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Former President Donald Trump's co-defendant in the Georgia election interference case who first accused Fulton County District Attorney Fani T. Willis of having a romantic relationship with the special prosecutor she hired to lead the case on Friday accused her of lying about when the now-confirmed romance began.
A group of writers suing OpenAI over copyright infringement allegations is accusing the Microsoft-backed startup of "forum shopping for the most favorable schedule," and is asking a federal judge in California to stop the company from trying to litigate a similar suit in New York federal court just because its lawyers made some deals to get a better timetable there.
An "emergency" magistrate judge has been appointed in the corruption case against former Hawaii prosecutor Keith Kaneshiro and five others set for trial next month after other magistrates recused themselves, according to court papers.
A creditors advocacy group concerned about "judge-shopping" in major bankruptcy cases has said the chief judge of New Jersey's increasingly popular bankruptcy court has assured the group he will not limit such cases to particular jurists.
A U.S. Supreme Court ruling that the Fair Credit Reporting Act waives federal agencies' immunity from lawsuits will not only open the door to more litigation against government lenders but may also trigger housecleaning to ensure that debts are correctly reported, experts told Law360.
The U.S. Supreme Court issued two rulings this week, but both were overshadowed by the week's only oral argument, over whether or not former President Donald Trump is eligible to appear on the 2024 presidential ballot. Here, Law360 Pulse takes a data-driven dive into the week that was at the U.S. Supreme Court.
A New York appeals court tossed a lawsuit that challenged the state court system's denial of more than two dozen religious exemption applications related to a COVID-19 vaccination mandate, stating Thursday that the state agency's "blind review" of the application procedure was aboveboard and fair.
The New Jersey Administrative Office of the Courts asked a state court to remove it as a defendant from a municipal court administrator's sexual harassment suit against a former municipal judge, saying the parties were not employees of the AOC.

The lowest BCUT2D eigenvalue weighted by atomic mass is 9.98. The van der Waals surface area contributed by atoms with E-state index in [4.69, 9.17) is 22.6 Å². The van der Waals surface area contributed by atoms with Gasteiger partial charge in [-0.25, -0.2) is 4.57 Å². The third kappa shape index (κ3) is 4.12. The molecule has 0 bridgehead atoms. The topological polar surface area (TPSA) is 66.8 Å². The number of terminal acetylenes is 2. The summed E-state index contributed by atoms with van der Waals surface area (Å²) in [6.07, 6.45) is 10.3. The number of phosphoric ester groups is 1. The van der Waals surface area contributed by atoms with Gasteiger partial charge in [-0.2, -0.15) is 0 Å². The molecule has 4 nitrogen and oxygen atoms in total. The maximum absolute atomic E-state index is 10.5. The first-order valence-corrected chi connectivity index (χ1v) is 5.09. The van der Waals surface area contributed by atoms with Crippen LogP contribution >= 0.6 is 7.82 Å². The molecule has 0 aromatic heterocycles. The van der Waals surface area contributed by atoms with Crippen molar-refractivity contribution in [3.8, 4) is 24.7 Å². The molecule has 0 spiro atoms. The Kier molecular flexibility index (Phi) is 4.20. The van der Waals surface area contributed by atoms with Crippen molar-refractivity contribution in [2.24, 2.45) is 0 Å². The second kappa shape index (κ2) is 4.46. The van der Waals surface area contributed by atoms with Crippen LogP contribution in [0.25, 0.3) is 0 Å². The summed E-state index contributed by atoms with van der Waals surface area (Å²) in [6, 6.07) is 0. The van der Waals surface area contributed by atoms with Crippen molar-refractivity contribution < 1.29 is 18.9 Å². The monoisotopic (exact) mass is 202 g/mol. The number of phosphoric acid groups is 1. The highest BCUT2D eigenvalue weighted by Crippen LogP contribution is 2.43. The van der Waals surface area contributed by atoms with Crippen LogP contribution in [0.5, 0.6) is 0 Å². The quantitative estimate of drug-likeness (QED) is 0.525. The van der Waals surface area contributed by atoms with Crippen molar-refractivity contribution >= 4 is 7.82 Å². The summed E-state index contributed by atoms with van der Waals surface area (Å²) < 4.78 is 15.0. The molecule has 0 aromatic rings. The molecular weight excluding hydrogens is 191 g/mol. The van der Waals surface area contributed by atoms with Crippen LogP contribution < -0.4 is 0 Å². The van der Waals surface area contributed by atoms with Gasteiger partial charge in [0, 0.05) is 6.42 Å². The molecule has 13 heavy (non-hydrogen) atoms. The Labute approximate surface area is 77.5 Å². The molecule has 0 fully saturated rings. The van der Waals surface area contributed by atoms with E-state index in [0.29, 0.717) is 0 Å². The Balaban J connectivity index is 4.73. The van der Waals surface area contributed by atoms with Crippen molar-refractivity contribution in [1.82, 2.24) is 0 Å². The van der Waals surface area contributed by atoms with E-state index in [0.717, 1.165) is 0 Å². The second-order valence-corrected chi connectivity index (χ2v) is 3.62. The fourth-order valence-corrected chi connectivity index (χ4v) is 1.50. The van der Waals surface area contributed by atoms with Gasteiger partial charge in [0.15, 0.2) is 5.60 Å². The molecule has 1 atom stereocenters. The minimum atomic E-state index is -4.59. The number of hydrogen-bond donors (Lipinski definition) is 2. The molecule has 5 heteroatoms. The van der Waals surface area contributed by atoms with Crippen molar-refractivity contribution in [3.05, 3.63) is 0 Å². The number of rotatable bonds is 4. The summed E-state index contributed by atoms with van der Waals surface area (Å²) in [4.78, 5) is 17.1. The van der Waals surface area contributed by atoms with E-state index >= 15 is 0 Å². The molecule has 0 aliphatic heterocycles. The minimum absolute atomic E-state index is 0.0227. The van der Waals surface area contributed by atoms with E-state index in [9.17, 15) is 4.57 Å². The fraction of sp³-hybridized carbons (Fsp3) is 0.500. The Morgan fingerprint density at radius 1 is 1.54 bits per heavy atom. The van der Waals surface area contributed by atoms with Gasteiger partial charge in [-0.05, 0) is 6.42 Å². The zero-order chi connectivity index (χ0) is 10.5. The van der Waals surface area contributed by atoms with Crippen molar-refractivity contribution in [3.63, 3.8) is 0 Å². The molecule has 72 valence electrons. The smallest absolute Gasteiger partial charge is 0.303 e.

The chairman of a Georgia Senate special committee investigating the district attorney overseeing the election interference case against former President Donald Trump said during the committee's first meeting Friday that the investigation would be a "quest for the truth," not a "political witch hunt."
A New York state appellate court said the state's court system is not bound to comply with a request by the New York Civil Liberties Union to disclose internal documents interpreting federal and state law that were sent to judges over the course of more than a decade.
Federal prosecutors are seeking 5¼ to 6½ years in prison for a New York City attorney who admitted to running an $18.8 million Ponzi scheme that defrauded real estate investors, in addition to separately laundering funds from an expansive insurance fraud scheme.
This was another busy week for the legal industry as BigLaw expanded its reach and big names made headlines after court. Test your legal news savvy here with Law360 Pulse’s weekly quiz.
The federal government is asking the U.S. Supreme Court to step in and block an injunction exempting two companies that sell so-called ghost guns, which lack serial numbers, from a rule classifying the kits as firearms, saying the Fifth Circuit's current ruling creates a loophole that will result in a "flood" of untraceable weapons in the country.
Krieger Kim & Lewin LLP is changing its name and taking on a new partner as one of the former federal prosecutors who founded the boutique rejoins the U.S. Attorney's Office in the Southern District of New York, the firm announced Friday.